The golf industry has been in decline for over 10 years. The number of rounds being played is going down, the number of courses open in the U.S. has decreased, and the average age of golfers has gone up. Real estate developers that had once planned large master planned communities around golf courses have turned away from that business model. Golf course properties sell at a less of a premium when fewer and fewer buyers play golf on a regular basis. Many golf courses have been shuttered with some being converted to other uses and some just being fenced off or just sitting as vacant land.
Great golf courses and prestigious golf membership clubs like Pebble Beach, Bandon Dunes, Los Angeles Country Club, and many others are still in high demand. If any of these courses went up for sale, major golf management companies (Troon, Trump, ClubCorp) and investments funds would be lined up to get a piece of these very profitable enterprises. However, most golf courses that go up for sale aren’t in great locations and may not even be profitable at all. In the last years, many golf courses are selling based on multiples of revenue (<1) because there aren’t any profits to calculate any type of return on investment. A 10% return might seem reasonable for buying a golf course, but the reality is that the return of many of these courses at the time of sale might be -10%. Also, financing for these courses is either non-existent or requires double-digit interest rates and/or very short terms.
This is a much different scenario then buying other management intensive real estate assets like a hotel or apartment complex. In those cases, you might expect the growth of the surrounding area to allow you to increase room rates or rents over time. Maybe the current rates are below market and even raising them to market will yield you a nice return. In the golf business, the green fees probably cannot be raised very easily as demand in general has been declining and continues to decline in most cases.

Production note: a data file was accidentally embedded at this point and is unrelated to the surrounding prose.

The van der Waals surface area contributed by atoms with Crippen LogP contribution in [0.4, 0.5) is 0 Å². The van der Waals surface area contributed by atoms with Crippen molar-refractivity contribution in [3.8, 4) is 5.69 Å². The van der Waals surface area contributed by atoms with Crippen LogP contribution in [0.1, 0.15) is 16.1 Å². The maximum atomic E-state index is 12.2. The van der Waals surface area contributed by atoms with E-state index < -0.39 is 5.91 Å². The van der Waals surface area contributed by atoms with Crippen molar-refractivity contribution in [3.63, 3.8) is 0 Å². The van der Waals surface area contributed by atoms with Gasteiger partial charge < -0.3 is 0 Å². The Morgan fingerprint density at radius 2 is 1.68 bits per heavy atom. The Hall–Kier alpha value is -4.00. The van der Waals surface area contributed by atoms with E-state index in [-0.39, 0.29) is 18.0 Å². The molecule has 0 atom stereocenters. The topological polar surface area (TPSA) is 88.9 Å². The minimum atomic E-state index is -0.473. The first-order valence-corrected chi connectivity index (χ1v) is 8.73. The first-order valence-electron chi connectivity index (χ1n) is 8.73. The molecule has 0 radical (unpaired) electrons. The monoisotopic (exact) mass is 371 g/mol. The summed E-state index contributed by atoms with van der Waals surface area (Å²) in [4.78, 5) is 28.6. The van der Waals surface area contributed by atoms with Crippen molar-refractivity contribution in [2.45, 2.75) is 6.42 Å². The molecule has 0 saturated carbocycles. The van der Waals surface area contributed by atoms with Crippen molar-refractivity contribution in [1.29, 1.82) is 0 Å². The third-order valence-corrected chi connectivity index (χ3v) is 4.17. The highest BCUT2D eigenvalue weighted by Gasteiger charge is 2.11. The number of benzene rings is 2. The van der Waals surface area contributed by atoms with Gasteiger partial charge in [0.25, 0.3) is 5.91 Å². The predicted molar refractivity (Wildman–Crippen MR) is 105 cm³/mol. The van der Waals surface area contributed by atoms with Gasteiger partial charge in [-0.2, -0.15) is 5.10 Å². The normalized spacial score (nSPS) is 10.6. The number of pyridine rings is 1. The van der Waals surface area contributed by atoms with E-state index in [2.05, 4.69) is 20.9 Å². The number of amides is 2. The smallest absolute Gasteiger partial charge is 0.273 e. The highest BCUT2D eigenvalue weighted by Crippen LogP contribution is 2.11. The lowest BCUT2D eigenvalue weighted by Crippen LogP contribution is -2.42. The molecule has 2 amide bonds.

Buying an unprofitable or barely profitable golf course and making a profit requires some major changes. There are some things management can do to make a golf course more profitable. These might range from opening a private club at least to some degree to the public. It could be remodeling dated facilities, re-configuring holes to take advantage of improved views, decreasing water usage by xeriscaping or desertscaping the first 100-150 yards of fairways. There might be some marketing tweaks like hosting more events for targeted groups, anyone from minor league golf tours, university students, women’s golf associations, bachelor parties, to corporate events.
There are quite a few courses, however, where making these types of changes would be akin to reshuffling deck chairs on the Titanic. In many cases, the only way to turn a profit is for some or all of the land where the golf course is located to be re-developed into other (non-golf) uses. The number of holes could be decreased from 36 or 27, down to 18 or 9 (or zero if there is a way to completely exit). Or a normal course could be converted into a par 3 executive course. The remaining land could be redeveloped into housing, a hotel, or apartments. Even selling off some open space or a part of one hole to a residential developer that needs the land for zoning or environmental purposes might totally change the economics; a golf course only making $50K a year on a $1 million investment would have a 5% return but being able to sell off $300K worth without affecting operations would yield an increase in the ROI from 5% to about 7.1%.
Doing a full conversion (completely eliminating the golf course) will often result in the golf course-bordering homeowners going ballistic, so besides dealing with zoning laws and possible conversion moratoriums, extensive political aptitude is required. In some areas, you have to offer to sell it to the neighborhood association first, before you sell it to developers. Adding greenbelt, open space or a walking path for those homeowners, in place of the golf course, is one thing that can be done to help mitigate their anger.
While some type of housing or residential use is the most obvious, other conversion uses include one or more of: industrial, office, farm land, timber land, concert venues, driving range, charter schools, parks or conservation easements (donated to lower tax basis), or just letting the land sitting fallow for land banking purposes. Other income sources might include selling mineral rights, selling billboard or cell phone tower easements, or leasing the land for hunting or fishing purposes.